Some websites claim that Pacific dogwood does not root well from cuttings or layering, others that it can be successful.
Take cuttings of new growth from the root crown in June/July or of half-ripe side shoots in July/August, cuttings of mature wood of current year’s growth, taken with a heel, if possible, in autumn in a cold frame and layering of new growth can be tried in June/July, takes 9 months.
Since the mid-1970’s, the Pacific dogwood has suffered from dieback and mortality. Dogwood anthracnose (dogwood leaf blotch) from the introduced fungus Discula destructiva, has been established as the culprit. It is thought that the fungus might have arrived with imported Japanese dogwoods (Cornus kousa).
There is a second Discula species found on Pacific dogwoods that is probably a native, less virulent pathogen. The disease readily attacks young seedlings and trees in the forest understory but all trees are susceptible. Most infection occurs during cool, wet weather. Stressors like drought and winter injury seem to increase the likelihood of infections. Some trees do appear to have a natural immunity. Infections begin with brown leaf spots which can coalesce into large splotches and shot holes. The infection can travel to the twigs, causing cankers and girdling, and eventually progress to the main truck, killing the tree.
Some sources recommend the following treatments: clean up fallen leaves, prune and destroy all infected parts, prune to open the canopy, spray with lime sulfur, copper and/or fungicides in spring at budbreak (usually 3 treatments at 2 week intervals).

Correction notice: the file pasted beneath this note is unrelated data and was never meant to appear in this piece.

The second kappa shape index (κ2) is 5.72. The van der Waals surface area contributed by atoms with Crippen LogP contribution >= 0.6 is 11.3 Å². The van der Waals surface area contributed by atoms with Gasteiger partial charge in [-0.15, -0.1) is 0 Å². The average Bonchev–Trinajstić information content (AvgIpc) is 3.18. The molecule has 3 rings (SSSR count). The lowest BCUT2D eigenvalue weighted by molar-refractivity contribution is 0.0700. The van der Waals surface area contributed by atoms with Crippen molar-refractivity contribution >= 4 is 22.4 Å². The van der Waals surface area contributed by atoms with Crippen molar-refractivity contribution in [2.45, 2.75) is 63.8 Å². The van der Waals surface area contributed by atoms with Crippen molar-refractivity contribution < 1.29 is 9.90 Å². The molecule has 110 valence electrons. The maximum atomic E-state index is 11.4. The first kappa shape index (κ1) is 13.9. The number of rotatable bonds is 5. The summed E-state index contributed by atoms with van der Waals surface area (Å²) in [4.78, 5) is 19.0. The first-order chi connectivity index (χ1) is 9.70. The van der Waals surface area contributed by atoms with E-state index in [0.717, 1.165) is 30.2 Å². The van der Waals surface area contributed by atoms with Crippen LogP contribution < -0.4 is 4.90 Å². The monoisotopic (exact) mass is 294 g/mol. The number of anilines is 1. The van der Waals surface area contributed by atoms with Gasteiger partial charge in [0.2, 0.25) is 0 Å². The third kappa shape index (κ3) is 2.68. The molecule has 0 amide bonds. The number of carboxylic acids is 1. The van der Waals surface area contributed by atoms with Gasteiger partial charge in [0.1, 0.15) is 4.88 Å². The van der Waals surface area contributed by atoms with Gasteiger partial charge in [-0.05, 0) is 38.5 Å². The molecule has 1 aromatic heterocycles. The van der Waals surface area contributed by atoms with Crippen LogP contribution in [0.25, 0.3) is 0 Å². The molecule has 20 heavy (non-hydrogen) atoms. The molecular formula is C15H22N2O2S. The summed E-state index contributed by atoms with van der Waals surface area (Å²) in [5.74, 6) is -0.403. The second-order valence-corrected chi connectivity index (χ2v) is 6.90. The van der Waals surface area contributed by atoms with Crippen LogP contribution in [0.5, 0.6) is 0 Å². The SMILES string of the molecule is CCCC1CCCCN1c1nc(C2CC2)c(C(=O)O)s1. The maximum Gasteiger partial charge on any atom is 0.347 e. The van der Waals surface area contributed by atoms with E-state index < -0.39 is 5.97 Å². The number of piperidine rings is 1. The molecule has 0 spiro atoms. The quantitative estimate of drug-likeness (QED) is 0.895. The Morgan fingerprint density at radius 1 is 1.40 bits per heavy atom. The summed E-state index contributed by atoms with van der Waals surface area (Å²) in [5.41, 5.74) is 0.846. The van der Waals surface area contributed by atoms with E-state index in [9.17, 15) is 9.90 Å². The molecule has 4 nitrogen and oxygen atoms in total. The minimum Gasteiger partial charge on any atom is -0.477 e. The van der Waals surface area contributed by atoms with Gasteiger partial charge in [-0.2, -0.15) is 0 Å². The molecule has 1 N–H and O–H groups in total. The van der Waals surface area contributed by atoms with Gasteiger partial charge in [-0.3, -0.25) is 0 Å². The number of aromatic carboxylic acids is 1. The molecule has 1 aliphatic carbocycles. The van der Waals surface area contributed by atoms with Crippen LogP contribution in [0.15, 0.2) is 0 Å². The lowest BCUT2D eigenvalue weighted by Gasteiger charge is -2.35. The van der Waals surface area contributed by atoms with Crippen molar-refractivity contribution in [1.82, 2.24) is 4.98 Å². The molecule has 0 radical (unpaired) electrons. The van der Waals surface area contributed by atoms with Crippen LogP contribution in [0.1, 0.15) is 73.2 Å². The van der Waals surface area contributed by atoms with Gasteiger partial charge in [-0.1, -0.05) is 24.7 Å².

Other sources warn against any unnecessary pruning. Do not over-fertilize, which will encourage succulent growth. Mulch trees to conserve moisture. Don’t use overhead watering devices. Consult with a professional before treatment.
Pacific dogwood has been British Columbia’s floral emblem since 1956 and was at one time protected by provincial law. That law was repealed in 2002.
First Nations used the fine-grained, heavy wood in the production of bows, arrows, implement handles and clothing hooks and the Cowichan people have used it for making knitting needles. The young shoots can be used to make baskets and the boiled bark was used to make a brown dye. Medicinally it was prepared to alleviate stomach troubles, as a blood purifier and a lung strengthener.
The Pacific dogwood makes a beautiful specimen tree but dogwood leaf blotch has restricted its use.
FURTHER INFORMATION AND REFERENCES
Clark, L.J., 1976. Wildflowers of the Pacific Northwest. Evergreen Press, Vancouver, BC.
Douglas, G. et al, 1999. Illustrated Flora of British Columbia, Volume 4 (Dicotyledons). Crown Publications, Victoria, BC.
Klinka, K., et al, 1989. Indicator Plants of Coastal BC. UBC Press, Vancouver, BC.
Parish, R and Thomson, F. The Tree Book, Learning to Recognize Trees of B. C. http://www.for.gov.bc.ca/hfd/library/documents/treebook/index.htm
Pojar, J. and A. Mackinnon, 1994. Plants of Coastal BC. Lone Pine Publishing, Vancouver, BC.